Jessica Yaniv speaks at a Langley Township council meeting in the spring of 2019. (Screengrab)

Estheticians can’t be forced to wax male genitals, B.C. tribunal rules

Langley transgender woman Jessica Yaniv was ordered to pay three salon owners $2,000 each

Warning: This article may offend some readers

The BC Human Rights Tribunal has dismissed a transgender woman’s complaints in a case about genital waxing that drew worldwide media attention.

Jessica Yaniv alleged that various Lower Mainland salons discriminated against her when they refused to provide her with waxing services, on the basis of gender identity and expression.

Yaniv had requested arm or leg waxing in two cases. In five others, she requested scrotum waxing, which the salon employees refused.

The tribunal did not agree that gender expression means intimate grooming services must be provided.

“In the genital waxing cases, I find that scrotum waxing was not a service customarily provided by the respondents,” wrote tribunal member Devyn Cousineau in the decision. “As such, they did not deny Ms. Yaniv a service and did not discriminate against her.”

The decision went on to say there is no difference between arm and leg waxing for men and women. But instead of reprimanding the salons for that, Cousineau said Yaniv filed the complaints for “improper purposes” – namely, the to target small businesses for financial gain.

Yaniv had targeted female salon employees, mostly minorities, often speaking English as a second language, who worked alone out of their homes or their clients’ homes, the decision said.

“Ms. Yaniv has engaged in a pattern of filing human rights complaints which target small businesses for personal financial gain and/or to punish certain ethnic groups, which she perceives as hostile to the rights of LGBTQ+ people.”

Only three of the people targeted by the complaints presented a defence. She was ordered to pay each of them $2,000 for her improper conduct.

Overall, the tribunal found that her testimony was “disingenuous and self-serving.”

“In cross-examination, she was evasive and argumentative, and contradicted herself,” said the ruling.

READ MORE: Controversial Langley transgender activist arrested over stun gun

Among other issues, Yaniv, who has previously identified as a trans woman, at one point during the hearing claimed to be intersex, which means someone who is born with genitalia that may be indeterminate or have elements of both male and female genitalia. At other times, she referred to having “male parts.”

She used fake names to approach some of the women, or used the name “Jonathan” and a photo on social media that showed her with short hair and no makeup.

One of the women testified she didn’t refuse her because she was transgender, but because she was frustrated with multiple texts from Yaniv and didn’t feel comfortable keeping the appointment.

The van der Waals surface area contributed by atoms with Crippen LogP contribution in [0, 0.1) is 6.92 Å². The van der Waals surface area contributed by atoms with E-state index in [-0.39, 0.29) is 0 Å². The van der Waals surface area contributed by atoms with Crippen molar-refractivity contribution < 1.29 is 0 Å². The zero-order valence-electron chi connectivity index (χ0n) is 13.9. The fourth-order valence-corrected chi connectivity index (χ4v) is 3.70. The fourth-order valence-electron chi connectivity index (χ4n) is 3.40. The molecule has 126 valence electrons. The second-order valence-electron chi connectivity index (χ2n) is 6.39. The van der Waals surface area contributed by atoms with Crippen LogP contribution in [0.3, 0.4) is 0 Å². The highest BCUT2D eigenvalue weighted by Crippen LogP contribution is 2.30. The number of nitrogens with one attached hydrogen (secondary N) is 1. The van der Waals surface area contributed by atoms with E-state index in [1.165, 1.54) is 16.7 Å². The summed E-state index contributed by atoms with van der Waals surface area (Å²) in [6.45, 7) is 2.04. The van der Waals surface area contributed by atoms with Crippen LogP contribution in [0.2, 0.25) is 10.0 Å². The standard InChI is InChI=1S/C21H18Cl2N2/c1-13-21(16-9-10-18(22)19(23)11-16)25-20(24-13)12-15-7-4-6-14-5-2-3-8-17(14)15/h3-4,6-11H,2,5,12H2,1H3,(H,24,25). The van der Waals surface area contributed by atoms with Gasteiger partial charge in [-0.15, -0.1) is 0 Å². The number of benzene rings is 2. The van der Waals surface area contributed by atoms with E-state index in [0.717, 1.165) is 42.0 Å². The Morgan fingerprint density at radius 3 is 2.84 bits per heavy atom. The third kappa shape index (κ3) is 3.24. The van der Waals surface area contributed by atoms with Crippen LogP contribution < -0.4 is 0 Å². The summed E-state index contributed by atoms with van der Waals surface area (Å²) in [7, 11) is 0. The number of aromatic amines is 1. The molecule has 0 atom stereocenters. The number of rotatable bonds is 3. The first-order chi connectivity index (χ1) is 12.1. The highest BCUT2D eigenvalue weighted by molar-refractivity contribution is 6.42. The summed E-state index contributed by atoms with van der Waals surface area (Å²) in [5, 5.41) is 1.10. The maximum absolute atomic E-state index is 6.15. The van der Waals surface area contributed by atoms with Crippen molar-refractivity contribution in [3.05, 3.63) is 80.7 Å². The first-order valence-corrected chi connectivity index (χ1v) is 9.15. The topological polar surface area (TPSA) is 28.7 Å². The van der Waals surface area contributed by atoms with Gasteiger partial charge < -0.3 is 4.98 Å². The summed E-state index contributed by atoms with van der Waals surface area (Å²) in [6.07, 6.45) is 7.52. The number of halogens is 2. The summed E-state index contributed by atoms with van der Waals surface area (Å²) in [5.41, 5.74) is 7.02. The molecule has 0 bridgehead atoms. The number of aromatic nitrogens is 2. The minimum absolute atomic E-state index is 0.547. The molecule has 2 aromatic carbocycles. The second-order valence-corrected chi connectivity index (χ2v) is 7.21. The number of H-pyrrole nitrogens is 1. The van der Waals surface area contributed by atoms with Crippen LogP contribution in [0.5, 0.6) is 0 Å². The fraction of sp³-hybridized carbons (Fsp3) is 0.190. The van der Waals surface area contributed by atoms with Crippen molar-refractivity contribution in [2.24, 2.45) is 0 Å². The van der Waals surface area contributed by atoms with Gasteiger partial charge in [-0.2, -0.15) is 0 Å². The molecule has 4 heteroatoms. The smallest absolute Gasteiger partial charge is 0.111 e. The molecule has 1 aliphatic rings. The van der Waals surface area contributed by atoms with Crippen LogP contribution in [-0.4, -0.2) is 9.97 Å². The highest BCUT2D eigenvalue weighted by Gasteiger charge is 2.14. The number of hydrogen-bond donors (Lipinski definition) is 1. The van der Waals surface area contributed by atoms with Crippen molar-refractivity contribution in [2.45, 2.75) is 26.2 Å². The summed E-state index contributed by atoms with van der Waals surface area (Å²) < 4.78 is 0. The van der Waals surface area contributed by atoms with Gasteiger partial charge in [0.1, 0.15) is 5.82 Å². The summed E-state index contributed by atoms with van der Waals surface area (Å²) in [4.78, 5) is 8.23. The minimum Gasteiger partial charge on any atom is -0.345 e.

The salon owner cancelled the appointment, but Yaniv found the woman’s Facebook page and got it shut down by claiming the page didn’t use the woman’s real name. Yaniv also made repeated attempts to contact her at work, and via text and Facebook. The woman became afraid and contacted the police. She eventually shut down her business entirely.

Like us on Facebook and follow us on Twitter

Get local stories you won't find anywhere else right to your inbox.
Sign up here

Just Posted

Williams Lake RCMP investigating robbery

General duty officers and police dog services responded to complaint just after midnight July 11

Williams Lake man to be sentenced for Dawson Creek drug trafficking

Arin Joe Charleyboy was charged in September 2016, pleaded guilty in January 2018

COLUMN: Economic renewal is key

COLUMN: Let’s keep our eye on economic renewal and support small business

RANCH MUSINGS: When the sun shines, kids and calves

It is not easy to witness the birth of a calf especially in a herd on a spacious pasture

Provincial COVID-19 data can now be used for B.C. to prepare for a second wave

In the past week, B.C. has seen a slight spike in daily test-positive case counts

Islanders want BC Ferries to follow order that lets residents board before tourists

For ferry-dependent communities, ferries are often the sole practical lifeline to work, school or medical appointments.

Beverly Hills 90210 star’s family selling Vancouver Island Beach Resort

You can own Jason Priestley’s Terrace Beach Resort in Ucluelet for less than $5 million

Genetic detectives begin work to trace spread of COVID-19 in Canada

The kinds of genetic technology being used for this project did not exist when SARS hit Canada in 2003

Sports fishers protest Fraser River Chinook closures

Public Fishery Alliance wants hatchery fish open for harvest

Amber Alert for two Quebec girls cancelled after bodies found

Romy Carpentier, 6, Norah Carpentier, 11, and their father, Martin Carpentier, missing since Wednesday

B.C. man prepares to be first to receive double-hand transplant in Canada

After the surgery, transplant patients face a long recovery

Grocers appear before MPs to explain decision to cut pandemic pay

Executives from three of Canada’s largest grocery chains have defended their decision to end temporary wage increases

Bringing support to Indigenous students and communities, while fulfilling a dream

Mitacs is a nonprofit organization that operates research and training programs

Most Read